pallisers Mon 11-Dec-17 02:11:28

you may think your life is going nowhere. you are 24. loads of time to sort that out.

If you move in with this tosser your life will be going downhill so rapidly that going nowhere will look like a dream of happiness.

piginthemiddle Mon 11-Dec-17 02:17:23

My DS is growing up so fast. He's 7. He will soon be a teenager. How can I support him then ? sad. He listens to his dad, respects him. I don't know what's going to happen when he reaches that stage.

AcrossthePond55 Mon 11-Dec-17 02:20:05

No, you certainly do NOT need to let go of the past! You need to remember it and hold it close. The best predictor of future behaviour is past behaviour. And based on his past behaviour this man is a manipulative, violent, abusive piece of shit. You did NOT study and bust your behind to get that degree to end up with him, did you? I should say not!! You deserve someone who will take pride in your accomplishment, who will forward your aims in life.

Don't believe for one red hot second that he's 'not like that' anymore. He's simply biding his time. He knows that it's not easy to find a victim for his abuse, he knows you were his victim once, so he's going to try to con you into being his victim again. He knows if he pulled his abusive shit now you would simply tell him to get the hell out of your life. Not quite so easy when you've got shared expenses and a joint lease! And if you are contemplating giving up a job or moving away from friends and family you'd be even more vulnerable. He wants you to move in together so he can isolate you from your support system. You cannot do this to yourself and your son. You simply can't.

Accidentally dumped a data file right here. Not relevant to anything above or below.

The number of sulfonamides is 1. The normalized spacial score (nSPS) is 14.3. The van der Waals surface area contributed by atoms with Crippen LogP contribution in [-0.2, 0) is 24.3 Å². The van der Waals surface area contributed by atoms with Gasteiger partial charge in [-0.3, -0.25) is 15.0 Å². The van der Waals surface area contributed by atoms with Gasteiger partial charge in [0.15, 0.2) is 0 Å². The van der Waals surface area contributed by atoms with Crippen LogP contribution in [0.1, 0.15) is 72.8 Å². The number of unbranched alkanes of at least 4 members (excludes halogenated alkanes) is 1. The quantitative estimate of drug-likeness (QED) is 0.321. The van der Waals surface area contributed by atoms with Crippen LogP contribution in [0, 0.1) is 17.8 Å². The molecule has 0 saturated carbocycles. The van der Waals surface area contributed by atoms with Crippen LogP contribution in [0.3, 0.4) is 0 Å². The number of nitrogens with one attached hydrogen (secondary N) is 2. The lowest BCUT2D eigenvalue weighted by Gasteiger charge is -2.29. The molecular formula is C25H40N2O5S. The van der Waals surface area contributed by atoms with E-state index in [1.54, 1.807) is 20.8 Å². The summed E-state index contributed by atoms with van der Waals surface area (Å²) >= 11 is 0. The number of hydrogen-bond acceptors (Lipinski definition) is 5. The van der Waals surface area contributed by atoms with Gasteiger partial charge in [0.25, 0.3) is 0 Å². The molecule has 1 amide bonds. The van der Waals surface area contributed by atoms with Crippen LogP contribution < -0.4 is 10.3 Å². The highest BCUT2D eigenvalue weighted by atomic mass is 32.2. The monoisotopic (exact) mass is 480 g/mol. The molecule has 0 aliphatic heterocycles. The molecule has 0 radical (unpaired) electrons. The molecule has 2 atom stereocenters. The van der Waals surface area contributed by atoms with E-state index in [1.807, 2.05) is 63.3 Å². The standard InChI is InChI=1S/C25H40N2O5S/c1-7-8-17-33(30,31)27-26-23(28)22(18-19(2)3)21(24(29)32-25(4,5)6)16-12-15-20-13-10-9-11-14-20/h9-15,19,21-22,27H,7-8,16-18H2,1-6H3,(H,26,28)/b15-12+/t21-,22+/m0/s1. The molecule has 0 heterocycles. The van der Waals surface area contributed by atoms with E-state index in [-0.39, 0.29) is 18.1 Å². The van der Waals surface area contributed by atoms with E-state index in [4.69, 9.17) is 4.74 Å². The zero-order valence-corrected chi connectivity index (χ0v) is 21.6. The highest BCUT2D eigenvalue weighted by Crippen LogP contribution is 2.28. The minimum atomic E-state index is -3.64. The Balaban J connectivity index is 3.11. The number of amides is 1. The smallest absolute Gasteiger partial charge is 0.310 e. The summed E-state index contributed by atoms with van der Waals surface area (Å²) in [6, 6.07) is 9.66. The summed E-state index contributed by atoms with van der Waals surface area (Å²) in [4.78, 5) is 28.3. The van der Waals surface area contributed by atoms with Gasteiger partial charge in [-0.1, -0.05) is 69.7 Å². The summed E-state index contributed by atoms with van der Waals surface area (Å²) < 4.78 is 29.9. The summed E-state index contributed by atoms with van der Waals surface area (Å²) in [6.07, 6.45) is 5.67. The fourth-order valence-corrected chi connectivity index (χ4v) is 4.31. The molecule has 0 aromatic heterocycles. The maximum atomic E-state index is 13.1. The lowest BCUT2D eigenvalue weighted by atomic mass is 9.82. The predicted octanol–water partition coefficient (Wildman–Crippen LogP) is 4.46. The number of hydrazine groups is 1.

Please, please kick him to the kerb. Tell him that you do not want any type of relationship with him other than to coparent your child. That in future he is to limit communications to access requests and information regarding your son. And that any other type of communications are unwelcome and will be considered harassment.

AntiHop Mon 11-Dec-17 03:17:18

Please don't move in with him. Has done nothing to show he'd be a good partner and father. If he wants to be an active part of your son's life, he can do that without living with you two.

pallisers Mon 11-Dec-17 03:32:18

First of all he is 7. He won't soon be a teenager. he will soon be 8.

But also. Why can you not support a teenage boy?

I have a 21 year old son and I think he respects me and my opinions as much if not more than his father's. i know loads of lovely respectful, decent, funny, kind kids who are the children of single parents.

Are you seriously saying you will live with an abusive loser at age 24 because you worry about rearing a teenage boy???

Seriously OP. get some help for yourself. This isn't normal. You want to move in with this waste of space. Why on earth would you set your bar so low?

Insomnibrat Mon 11-Dec-17 03:33:24

This man wants you to move in with him so he can get sex three times a day and give you nothing in return.

He will ruin your life.

Run fast and run far.

Insomnibrat Mon 11-Dec-17 03:38:16